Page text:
Sunday, December 19, 2010

Adjustments in a relationship.

Womens web has invited opinion on adjustments in a relationship quoting examples of three young working women. I have dealt with a slightly broader perspective and reached the conclusion that adjustment based on mutual concern and respect works well enough but it becomes a burden when it is one sided irrespective of whether it is the man or his wife that adjusts.

Adjustment is an ambiguous word that cannot be properly defined. It has one meaning when applied to women and quite another when applied to men. It applies to the wife and daughter in law but never to one’s mother or sister or daughter. Does adjustment mean submission? May be or may be not. It depends on a person’s expectation from those around him/her. An alcoholic’s mother may expect her daughter in law to adjust with her son’s drinking habit but how about handling the alcoholic son for a few days in the absence of her daughter in law? After all he was her son for 30 long years before he became her husband. And perhaps she was the one who got him married to an unsuspecting girl to shift responsibility.

When does adjustment become submission one may ask. It is a difficult question without a correct answer. It perhaps depends on one’s own level of tolerance. May be adjustment becomes meaningless when one begins to feel that the relationship is onerous and untenable. No relationship is an equal 50:50 partnership deal. This applies not only to marriages but to any relationship that involves give and take. But when one is in a mood to adjust if not a perfect 50/50 ratio, a 40/60 or a 35/65 ratio may work. Beyond that it becomes a burden. Think of a situation in which a whole wing of an apartment complex has to share water from a common overhead tank. Of the 6 households in the wing some may waste more water than others. This may be tolerated till the others manage to get a decent amount of water for their personal use. But if those that use water responsibly have to face water shortage due to the callousness of the others there is bound to be tension to the extent of making civil behavior among them impossible. Water, after all is an essential commodity.

In quite a similar manner adjustments have to be made in a marital relationship. In India marriage implies the union of two families. Very often the boy’s family has an upper hand and the girl and her family adjusts. There are also cases where the boy has to adjust with a whimsical wife who has decided to dislike his family from day one. The boy’s family, in such cases, reciprocates in equal measure making life a living hell for him or maintains a safe distance from him in their effort to ensure peace in their son’s life. It is also seen that a whimsical, demanding spouse just uses his/her partner’s family as an excuse to start a quarrel. Their behavior persists even after all demands have been met with and there is no interference from the extended family. So one is forced to conclude that in several relationships adjustments made are one sided and the person who is the more adjustable feels unhappy at the thought of having been at the receiving end of a dominating partnership.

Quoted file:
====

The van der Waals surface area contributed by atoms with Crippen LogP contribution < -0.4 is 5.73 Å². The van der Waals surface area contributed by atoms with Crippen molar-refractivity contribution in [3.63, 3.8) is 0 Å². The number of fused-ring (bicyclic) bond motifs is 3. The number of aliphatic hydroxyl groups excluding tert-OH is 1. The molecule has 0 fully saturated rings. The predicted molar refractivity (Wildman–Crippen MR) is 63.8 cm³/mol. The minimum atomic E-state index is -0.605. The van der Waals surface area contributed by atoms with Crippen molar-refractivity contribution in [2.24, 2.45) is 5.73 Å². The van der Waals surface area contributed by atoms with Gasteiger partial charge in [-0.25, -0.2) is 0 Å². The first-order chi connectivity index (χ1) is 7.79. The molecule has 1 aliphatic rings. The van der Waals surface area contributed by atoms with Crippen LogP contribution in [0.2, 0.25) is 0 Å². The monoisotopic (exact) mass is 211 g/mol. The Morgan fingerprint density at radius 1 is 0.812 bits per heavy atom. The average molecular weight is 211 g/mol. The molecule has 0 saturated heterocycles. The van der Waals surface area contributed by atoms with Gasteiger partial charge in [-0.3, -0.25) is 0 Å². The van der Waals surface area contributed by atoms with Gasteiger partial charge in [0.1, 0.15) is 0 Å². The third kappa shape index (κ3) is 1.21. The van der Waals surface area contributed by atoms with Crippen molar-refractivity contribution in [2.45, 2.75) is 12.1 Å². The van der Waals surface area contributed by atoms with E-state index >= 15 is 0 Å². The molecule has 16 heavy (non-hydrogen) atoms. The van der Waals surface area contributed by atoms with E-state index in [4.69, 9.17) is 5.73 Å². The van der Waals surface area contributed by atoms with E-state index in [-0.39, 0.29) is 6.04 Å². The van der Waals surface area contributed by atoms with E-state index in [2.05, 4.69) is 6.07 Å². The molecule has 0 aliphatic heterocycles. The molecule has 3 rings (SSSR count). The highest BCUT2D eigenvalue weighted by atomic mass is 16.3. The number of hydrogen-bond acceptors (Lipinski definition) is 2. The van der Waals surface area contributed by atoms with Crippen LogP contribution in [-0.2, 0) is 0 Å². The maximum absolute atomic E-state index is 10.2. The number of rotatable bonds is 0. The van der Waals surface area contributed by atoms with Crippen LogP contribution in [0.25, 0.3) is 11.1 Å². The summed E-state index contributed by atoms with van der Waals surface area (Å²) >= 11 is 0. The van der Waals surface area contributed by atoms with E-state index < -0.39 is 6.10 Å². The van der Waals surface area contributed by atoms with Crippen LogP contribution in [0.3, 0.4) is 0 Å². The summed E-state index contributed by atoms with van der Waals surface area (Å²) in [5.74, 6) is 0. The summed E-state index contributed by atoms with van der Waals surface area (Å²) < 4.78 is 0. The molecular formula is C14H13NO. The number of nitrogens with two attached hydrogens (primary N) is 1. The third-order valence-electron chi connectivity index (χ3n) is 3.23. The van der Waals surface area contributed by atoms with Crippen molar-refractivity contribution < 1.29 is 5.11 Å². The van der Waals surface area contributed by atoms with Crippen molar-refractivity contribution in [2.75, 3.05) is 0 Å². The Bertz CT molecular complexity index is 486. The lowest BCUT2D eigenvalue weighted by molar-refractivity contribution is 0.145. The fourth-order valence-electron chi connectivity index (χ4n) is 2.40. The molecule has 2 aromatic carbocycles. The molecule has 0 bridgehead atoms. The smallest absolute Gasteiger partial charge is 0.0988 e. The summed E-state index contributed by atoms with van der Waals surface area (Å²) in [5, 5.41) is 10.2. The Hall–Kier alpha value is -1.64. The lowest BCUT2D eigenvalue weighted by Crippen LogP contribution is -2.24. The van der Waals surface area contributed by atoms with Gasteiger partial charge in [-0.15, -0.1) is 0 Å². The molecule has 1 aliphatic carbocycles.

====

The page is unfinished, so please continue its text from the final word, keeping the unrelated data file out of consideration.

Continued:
It is often said that a woman is expected to be more adjusting and this is the advice she gets from her own family at the time of her marriage. In the Indian context there are several reasons for this expectation from a woman. The girl child is considered as ‘paraya dhan’ or property that actually belongs to her husband’s family entrusted to be cared for by her parents till her marriage. She becomes an outsider in the very home that she was born into once married. She has to deal with any discomfort she may face in the new set up. If such is the expectation by her own family, her in laws are no better. She has no probation period nor is she gradually initiated into a family of strangers with alternate ways of handling a situation. No one realizes that she needs time to accept the family acquired by marriage as her own.

Another reason for such an expectation is perhaps the misplaced expectation from a son. In the Indian set up a son’s birth is welcomed because he is expected to look after them in their old age. A daughter’s arrival unfortunately seen as a wasteful expense since she would be ‘given off’ in marriage and would be of no practical value to them. Till such an attitude persists girls would be expected to adjust even in the most difficult situations and her return to her paternal home would never be encouraged.

I tend to deal with cases that indicate that the woman is the one who adjusts. These are the more debated examples. But men have also adjusted stretching themselves beyond normal limit to make a relationship work. Society looks down upon a man who adjusts and he prefers to maintain a low profile and never lets on that he too has had to put up with an arrogant boss or an uncompromising wife. It is plain to all who wish to see that adjustments are meaningful only when all those involved in a relationship are equal contributors in an effort to make it a pleasant and long lasting one. This is possible only when there is mutual respect and sufficient breathing space to allow it to flourish.

Tuesday, December 14, 2010

Informal Education

It is long since I posted anything the reason being the onset of winter and the tendency to curl up on bed with a book whenever possible. I am reading an interesting book by Dr. Bruce Lipton – The Biology of Belief and it has given me an insight into the role played by the mind in shaping one’s health. No, I am not done with the book yet but being a biology teacher myself I realized that there was lot more to biology than what is being taught in its conventional form. It is like learning my subject all over again.